Damian Collins blasts 'astronomical' cost of converting London Stadium
The cost to the taxpayer of converting the Olympic Stadium for use by West Ham has been branded "astronomical" by the chairman of the Commons Sports Committee.
Damian Collins said it looked like ex-London mayor Boris Johnson, now Foreign Secretary, wanted to bring Premier League football to the Stratford site at "almost any cost".
Collins' comments about his fellow Conservative MP come after London mayor Sadiq Khan ordered an investigation into the conversion costs after they rocketed by £51million.
Speaking to BBC Radio Four's Today programme, Collins contrasted West Ham's deal with Johnson to the one Manchester's local authority struck with Manchester City for the centrepiece of the 2002 Commonwealth Games.
"These costs seem to be out of control. Compared to the conversion costs for the Commonwealth Stadium in Manchester, these seem astronomical," said Collins.
"The big concern is does it look like, ultimately, the mayor of London was determined to get Premier League football into the Olympic Stadium at almost any cost? Because that is what it looks like now."
Khan, who succeeded Johnson in May, announced on Tuesday that he was "deeply concerned" at the way the conversion costs at the venue now known as the London Stadium had been allowed to soar.
Johnson said in 2015 that the switch from its Olympic configuration to use by West Ham would cost £272m, a figure the Greater London Authority (GLA) now says has risen to £323m.
West Ham, who have a 99-year lease on the 60,000-seat venue, made a one-off contribution of £15m to the costs and pay £2.5m a year in rent. The total bill for the taxpayer-funded stadium is now £752m.
Khan's intervention was also welcomed by the Olympic Stadium Coalition, a campaign group comprised of supporters' trusts and fans' groups from 14 clubs across the country.
The coalition was formed to force the mayor's office, London 2012's legacy development company and local council Newham to reveal the details of their deal with West Ham - a campaign that ended in victory in April 2016.
"This is a breakthrough in our long campaign to highlight the intolerable burden on taxpayers of the rebuilding of the Olympic Stadium to the specification of a well-off Premier League football club," a coalition statement said.
"We have never objected to the idea of West Ham playing at the stadium; the question is simply one of how much the club should pay, and how much the taxpayer should be expected to fund."
The group pointed out that the stadium's much-publicised difficulties this season, with several incidents of crowd trouble and criticisms about a lack of atmosphere, appear to have delayed a naming rights deal, which West Ham would have shared with the GLA.
"We believe this means the stadium will operate at a loss for the foreseeable future, especially if the police seek to recharge the costs of their increased presence at the stadium due to crowd control issues," the coalition added.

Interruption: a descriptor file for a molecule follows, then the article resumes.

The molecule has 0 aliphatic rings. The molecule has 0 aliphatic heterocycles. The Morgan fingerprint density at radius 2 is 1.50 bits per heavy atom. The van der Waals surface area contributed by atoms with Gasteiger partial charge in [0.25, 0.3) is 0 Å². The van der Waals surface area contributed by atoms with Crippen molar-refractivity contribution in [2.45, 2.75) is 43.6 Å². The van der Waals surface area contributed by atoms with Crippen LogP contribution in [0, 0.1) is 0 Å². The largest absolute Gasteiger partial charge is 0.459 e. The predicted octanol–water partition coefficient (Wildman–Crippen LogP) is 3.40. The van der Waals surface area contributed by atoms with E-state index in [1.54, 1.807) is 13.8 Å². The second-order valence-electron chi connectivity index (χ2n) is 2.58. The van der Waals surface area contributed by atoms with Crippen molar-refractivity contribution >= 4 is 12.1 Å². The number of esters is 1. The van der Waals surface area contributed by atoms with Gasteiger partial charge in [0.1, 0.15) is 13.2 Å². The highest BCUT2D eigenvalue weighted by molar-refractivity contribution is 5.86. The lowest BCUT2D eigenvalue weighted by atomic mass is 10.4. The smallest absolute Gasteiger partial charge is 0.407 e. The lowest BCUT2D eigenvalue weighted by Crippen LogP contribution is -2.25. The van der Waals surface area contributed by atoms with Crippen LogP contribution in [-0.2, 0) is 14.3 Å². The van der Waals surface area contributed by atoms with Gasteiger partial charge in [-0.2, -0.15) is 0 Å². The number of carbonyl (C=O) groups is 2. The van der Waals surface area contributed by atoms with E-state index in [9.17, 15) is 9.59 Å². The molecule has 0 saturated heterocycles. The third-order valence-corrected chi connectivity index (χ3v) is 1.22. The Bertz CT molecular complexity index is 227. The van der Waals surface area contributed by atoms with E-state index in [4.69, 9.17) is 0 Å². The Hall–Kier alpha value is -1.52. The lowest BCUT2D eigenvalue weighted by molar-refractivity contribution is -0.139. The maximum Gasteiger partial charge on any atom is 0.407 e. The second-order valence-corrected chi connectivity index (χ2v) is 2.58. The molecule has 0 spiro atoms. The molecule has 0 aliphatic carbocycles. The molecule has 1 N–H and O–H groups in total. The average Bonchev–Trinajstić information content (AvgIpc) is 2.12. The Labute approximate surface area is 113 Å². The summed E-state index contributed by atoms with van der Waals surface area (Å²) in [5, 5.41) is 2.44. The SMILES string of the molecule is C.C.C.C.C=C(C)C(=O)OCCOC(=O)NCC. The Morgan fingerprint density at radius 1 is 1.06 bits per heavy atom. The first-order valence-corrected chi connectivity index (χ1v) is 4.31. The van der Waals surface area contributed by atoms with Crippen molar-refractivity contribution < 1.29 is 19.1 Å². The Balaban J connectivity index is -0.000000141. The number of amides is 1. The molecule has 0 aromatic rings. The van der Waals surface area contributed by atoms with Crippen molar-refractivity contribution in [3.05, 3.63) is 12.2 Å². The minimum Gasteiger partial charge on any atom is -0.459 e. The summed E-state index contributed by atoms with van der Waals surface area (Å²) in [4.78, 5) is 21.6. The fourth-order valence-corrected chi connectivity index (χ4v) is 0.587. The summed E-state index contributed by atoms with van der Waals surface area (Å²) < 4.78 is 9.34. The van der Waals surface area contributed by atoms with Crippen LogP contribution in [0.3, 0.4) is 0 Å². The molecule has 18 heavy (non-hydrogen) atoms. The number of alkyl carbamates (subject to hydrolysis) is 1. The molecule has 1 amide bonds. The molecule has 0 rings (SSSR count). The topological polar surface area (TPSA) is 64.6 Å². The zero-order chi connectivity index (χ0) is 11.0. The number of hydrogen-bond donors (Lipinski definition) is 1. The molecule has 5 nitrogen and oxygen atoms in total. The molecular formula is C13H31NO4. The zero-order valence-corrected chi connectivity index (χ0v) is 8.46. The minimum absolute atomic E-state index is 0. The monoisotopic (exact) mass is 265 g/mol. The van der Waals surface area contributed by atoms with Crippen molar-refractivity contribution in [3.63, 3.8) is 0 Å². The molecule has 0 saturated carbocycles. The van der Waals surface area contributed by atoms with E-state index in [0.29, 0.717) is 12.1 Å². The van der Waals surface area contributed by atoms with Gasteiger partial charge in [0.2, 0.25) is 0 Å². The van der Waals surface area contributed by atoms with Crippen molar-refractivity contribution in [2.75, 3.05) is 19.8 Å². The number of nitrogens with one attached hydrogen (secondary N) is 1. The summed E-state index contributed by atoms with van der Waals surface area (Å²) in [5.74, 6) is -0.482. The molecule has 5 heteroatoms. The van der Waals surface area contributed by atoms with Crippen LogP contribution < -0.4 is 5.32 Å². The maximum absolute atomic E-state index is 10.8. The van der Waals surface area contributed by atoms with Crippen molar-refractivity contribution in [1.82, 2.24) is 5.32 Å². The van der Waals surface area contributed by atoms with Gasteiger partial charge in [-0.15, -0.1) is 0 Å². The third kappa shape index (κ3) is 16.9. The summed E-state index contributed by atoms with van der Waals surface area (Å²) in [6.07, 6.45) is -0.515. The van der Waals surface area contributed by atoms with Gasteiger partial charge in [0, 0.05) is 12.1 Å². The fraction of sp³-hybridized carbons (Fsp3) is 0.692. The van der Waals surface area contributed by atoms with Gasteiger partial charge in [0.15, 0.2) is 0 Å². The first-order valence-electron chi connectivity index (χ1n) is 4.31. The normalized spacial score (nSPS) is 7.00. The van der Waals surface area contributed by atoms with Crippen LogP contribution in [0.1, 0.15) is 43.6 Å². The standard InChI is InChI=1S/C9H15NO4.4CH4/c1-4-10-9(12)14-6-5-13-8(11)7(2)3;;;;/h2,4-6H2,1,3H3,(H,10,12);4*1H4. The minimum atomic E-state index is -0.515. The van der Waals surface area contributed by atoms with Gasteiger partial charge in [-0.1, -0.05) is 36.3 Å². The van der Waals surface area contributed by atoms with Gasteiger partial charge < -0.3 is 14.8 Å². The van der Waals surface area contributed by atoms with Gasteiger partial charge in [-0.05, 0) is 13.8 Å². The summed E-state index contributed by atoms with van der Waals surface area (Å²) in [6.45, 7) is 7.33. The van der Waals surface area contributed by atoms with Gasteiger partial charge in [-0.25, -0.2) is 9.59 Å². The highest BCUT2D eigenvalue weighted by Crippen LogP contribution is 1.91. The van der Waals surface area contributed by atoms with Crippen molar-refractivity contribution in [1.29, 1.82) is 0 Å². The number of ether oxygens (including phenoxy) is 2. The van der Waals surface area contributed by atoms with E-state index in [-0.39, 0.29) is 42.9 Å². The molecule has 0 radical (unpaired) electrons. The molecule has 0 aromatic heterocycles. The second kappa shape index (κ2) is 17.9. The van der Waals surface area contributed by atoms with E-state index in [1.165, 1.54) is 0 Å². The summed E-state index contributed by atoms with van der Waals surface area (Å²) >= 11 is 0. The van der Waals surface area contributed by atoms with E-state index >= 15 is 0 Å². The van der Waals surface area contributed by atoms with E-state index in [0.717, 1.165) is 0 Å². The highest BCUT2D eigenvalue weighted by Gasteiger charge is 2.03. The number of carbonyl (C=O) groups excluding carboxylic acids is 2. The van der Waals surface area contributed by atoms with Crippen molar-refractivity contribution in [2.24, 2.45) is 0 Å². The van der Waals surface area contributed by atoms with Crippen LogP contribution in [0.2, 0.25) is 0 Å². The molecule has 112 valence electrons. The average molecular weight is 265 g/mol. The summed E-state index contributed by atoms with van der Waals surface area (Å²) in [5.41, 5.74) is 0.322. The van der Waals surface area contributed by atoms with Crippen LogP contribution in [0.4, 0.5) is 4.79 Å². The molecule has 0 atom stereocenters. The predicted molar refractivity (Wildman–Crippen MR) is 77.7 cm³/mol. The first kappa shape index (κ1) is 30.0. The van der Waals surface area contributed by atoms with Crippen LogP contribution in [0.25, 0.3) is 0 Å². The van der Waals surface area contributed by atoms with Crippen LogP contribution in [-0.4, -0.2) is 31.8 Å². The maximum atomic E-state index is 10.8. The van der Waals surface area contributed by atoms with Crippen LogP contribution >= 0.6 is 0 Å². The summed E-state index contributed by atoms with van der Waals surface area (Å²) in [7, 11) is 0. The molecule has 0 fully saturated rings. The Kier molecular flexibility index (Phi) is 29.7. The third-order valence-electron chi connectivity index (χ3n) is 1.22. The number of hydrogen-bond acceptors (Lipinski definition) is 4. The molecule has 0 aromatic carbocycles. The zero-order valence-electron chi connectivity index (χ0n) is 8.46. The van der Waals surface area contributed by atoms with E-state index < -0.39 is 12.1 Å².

"The entire deal, and not just the rebuild costs, should be examined in detail, by the mayor and the taxpayer."
Khan's intention to unpick the legacy he had been left at the Olympic Park was revealed late on Tuesday.
A spokesperson for Khan said: "The mayor is deeply concerned about the finances of the Olympic Stadium, which have clearly been left in a total and utter mess by the previous administration at City Hall.
"The former mayor announced just last year that the total cost for transforming the stadium was £272m. In reality this is £323m - a difference of more than £50m.
"We remain committed to the future of the stadium as a venue for football and other sporting and cultural activities, and we are confident that London will host a fantastic World Athletics and Para Athletics Championships in 2017."
When asked for reaction, West Ham chose not to comment.
John O'Connell, the chief executive of the TaxPayers' Alliance, placed the blame for what he described as a "shabby deal" at Johnson's door.
"Instead of focusing our anger on West Ham for taking advantage of this ludicrously generous taxpayer-funded subsidy, we should instead be demanding explanations from those that signed off on this agreement and ask how they ever thought that this offered value to those of us footing the bill," said O'Connell.
"It's now down to those in charge of the inquiry to get to the bottom of how West Ham were gifted the deal of the century while ensuring their investigation doesn't end up costing the taxpayer as much as the stadium."
Khan's investigation will cover all stadium costs but it is the retractable seating system that was installed to get fans closer to the pitch that is causing the most alarm.
It is understood that the seats are not as "retractable" as hoped and they actually take 15 days to remove or replace.
This means extra costs and delays - a major concern when the stadium's business plan depends on concerts and other events during the football off-season. Depeche Mode are scheduled to play a concert on June 3, three weeks after the football season.
And Sky News has reported that West Ham could be forced to play on the road for the first month of next season.
The original estimate for moving the retractable seating was £300,000 but that is now believed to be wildly optimistic. A tendering process is currently under way for a contractor to do the job going forward, with Sky News suggesting this could cost £8m.